Given the current epidemiological context, as of 01.04.2020, the direct public relations activities carried out at the INSTITUTE OF SPACESCIENCE (ISS) headquarters are suspended for an indefinite period
The communication will be done exclusively by telephone, fax or e-mail.
Between 17 and 18 February 2020, within the Institute of Space Sciences (ISS) of Măgurele, the workshop “JWST Master Class – the local version, for Romania” was held. The purpose of the whole event was to familiarize the scientific community with the James Web Space Telescope (JWST), as well as training the interested persons, both theoretically and practically, in the process of applying for observation time.
Because drafting proposals for observation time has a high degree of complexity, involving different software packages (general and dedicated), the workshop focused on presenting these tools, as well as the JWST instruments and observations modes.
The event was organized by Laurențiu Caramete, Bogdan Dumitru and Răzvan Balașov from the ISS and guests from European Space Agency (ESA): Marco Sirianni – Scientific Operations Development Manager ESA JWST, Tim Rawle – NIRSpec Instrument & Calibration Expert JWST, Sandor Kruk – Expert Galactic Training and Evolution ESA, who actively supported the whole event.
The first day included a series of presentations on the current state of the JWST mission, instruments, observation modes and tools. The activity related to the second day was structured on concrete examples of the use of software tools.
The feedback for this event was extremely positive, both from the participants and from the ESA guests.
Group photo, JWST Master Class: a local workshop in Romania (Photo: O. Bănaru)
Marco Sirianni (Photo: L. Caramete) Tim Rawle (Photo: L. Caramete) Sandor Kruk (Photo: L. Caramete)
Bogdan Dumitru (Photo: L. Caramete) Răzvan Balașov (Photo: L. Caramete)
Hands on from JWST Master Class: a local workshop in Romania
Transits of the inner planets over the disk of the Sun occur periodically, being observed for several centuries now. The interest in such events was mainly a scientific one, focused on a problem that remained unresolved in celestial mechanics for some time. The problem was the advancement of the perihelion of Mercury (a point where a planet, in its movement around the Sun, is closest to it) with a value greater than that calculated by Newton’s law of gravitation. Eventually, the problem was solved at the beginning of the 20th century, with the emergence of the general theory of relativity.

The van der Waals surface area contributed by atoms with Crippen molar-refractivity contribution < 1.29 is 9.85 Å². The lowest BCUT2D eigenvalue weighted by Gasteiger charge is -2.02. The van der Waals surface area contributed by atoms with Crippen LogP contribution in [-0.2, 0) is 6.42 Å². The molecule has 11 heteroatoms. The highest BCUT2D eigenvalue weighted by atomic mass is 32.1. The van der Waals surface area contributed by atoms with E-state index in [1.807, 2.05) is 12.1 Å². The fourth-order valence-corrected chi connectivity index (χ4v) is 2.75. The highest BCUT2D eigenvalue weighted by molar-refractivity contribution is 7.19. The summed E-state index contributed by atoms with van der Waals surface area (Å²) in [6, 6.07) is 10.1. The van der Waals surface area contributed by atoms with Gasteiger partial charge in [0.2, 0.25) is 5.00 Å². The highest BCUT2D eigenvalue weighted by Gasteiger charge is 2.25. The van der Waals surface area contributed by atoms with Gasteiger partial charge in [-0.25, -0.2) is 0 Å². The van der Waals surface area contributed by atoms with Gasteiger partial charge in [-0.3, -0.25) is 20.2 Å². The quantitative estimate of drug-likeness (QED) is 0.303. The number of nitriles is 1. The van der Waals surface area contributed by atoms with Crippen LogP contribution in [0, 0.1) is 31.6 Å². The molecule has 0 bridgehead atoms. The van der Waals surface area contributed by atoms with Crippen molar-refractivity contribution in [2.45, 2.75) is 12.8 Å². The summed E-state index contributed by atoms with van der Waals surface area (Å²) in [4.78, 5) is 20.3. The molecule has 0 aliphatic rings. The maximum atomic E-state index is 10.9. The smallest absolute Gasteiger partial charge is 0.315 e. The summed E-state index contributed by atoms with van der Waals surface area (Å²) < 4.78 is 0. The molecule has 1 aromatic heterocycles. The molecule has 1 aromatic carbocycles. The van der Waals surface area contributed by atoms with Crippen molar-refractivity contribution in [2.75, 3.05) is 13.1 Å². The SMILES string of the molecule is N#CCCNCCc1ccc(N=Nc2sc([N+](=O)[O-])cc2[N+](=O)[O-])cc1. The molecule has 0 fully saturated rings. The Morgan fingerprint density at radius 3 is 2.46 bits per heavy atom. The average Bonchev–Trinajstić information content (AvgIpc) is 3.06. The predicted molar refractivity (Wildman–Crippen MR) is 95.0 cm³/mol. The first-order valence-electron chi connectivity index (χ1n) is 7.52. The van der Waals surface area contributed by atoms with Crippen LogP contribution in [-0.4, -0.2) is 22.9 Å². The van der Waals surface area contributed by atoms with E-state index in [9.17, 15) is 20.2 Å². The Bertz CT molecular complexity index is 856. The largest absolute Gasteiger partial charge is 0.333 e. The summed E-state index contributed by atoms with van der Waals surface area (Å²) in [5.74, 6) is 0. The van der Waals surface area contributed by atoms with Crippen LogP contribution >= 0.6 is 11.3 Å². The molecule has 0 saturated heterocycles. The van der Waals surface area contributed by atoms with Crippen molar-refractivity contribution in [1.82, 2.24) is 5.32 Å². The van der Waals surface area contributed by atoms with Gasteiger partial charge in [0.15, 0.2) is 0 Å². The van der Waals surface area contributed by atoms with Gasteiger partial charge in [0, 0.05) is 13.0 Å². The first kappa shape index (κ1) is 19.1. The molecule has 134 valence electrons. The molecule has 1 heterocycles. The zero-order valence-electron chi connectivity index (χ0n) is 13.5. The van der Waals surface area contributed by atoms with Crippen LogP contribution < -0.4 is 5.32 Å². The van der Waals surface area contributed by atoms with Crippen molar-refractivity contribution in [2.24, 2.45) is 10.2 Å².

At the headquarters of the Institute of Space Science, a team of researchers from the Space Plasma and Magnetometry Laboratory (Maximilian Teodorescu, Gabriel Voitcu, Costel Munteanu, Eliza Teodorescu and Cătălin Negrea) observed the event from the building’s rooftop. The observation conditions, although not perfect due to the low altitude of the Sun above the horizon, allowed the acquisition of images in two wavelengths (in “white light” at 540 nm for the observation of the solar photosphere, and in the light of ionized hydrogen “H-alpha” at 656.28 nm for the observation of the chromosphere).
In addition to the actual observations, the team had the pleasure of engaging in solar observations with other researchers of the institute. Also, a few children viewed the event through the instrument’s eyepiece, and were fascinated by the appearance of the small dark disk of Mercury with the Sun’s chromosphere in the background.
The current transit showed a major interest from the astronomical community worldwide. The next such event will occur in November 2032.
Below are some photos from the event as well as some astronomical images resulted from the observation session.
This movie shows the transit of Mercury over the disk of the Sun. Observations are done in the wavelength of ionized hydrogen (H-alpha).
Contact person: Dr. Maximilian Teodorescu <tmaxim[at]spacescience.ro>
Laurentiu Caramete, Bogdan Dumitru and Razvan Balasov from Institute of Space Science (ISS)
Marco Sirianni and Tim Rawle from European Space Agency (ESA)
Date: Feb 17-18, 2020
Location: Institute of Space Science, Măgurele
The launch of the James Webb Space Telescope (JWST) and also the proposal submission process (Cycle1 GO – General Observation) will start soon. In preparation for this event, ISS in collaboration with ESA is organizing a workshop in Romania to train the scientific community. This training helps building the necessary skills to use the proposal tools (APT and ETC, which are relatively complex) and to stimulate proposal ideas.
During this local workshop the participants will be familiarized with the JWST mission status and the scientific instruments (NIRCam, NIRSpec, NIRISS, and MIRI). Furthermore, the available proposal tools and observing scientific modes will be presented and discussed.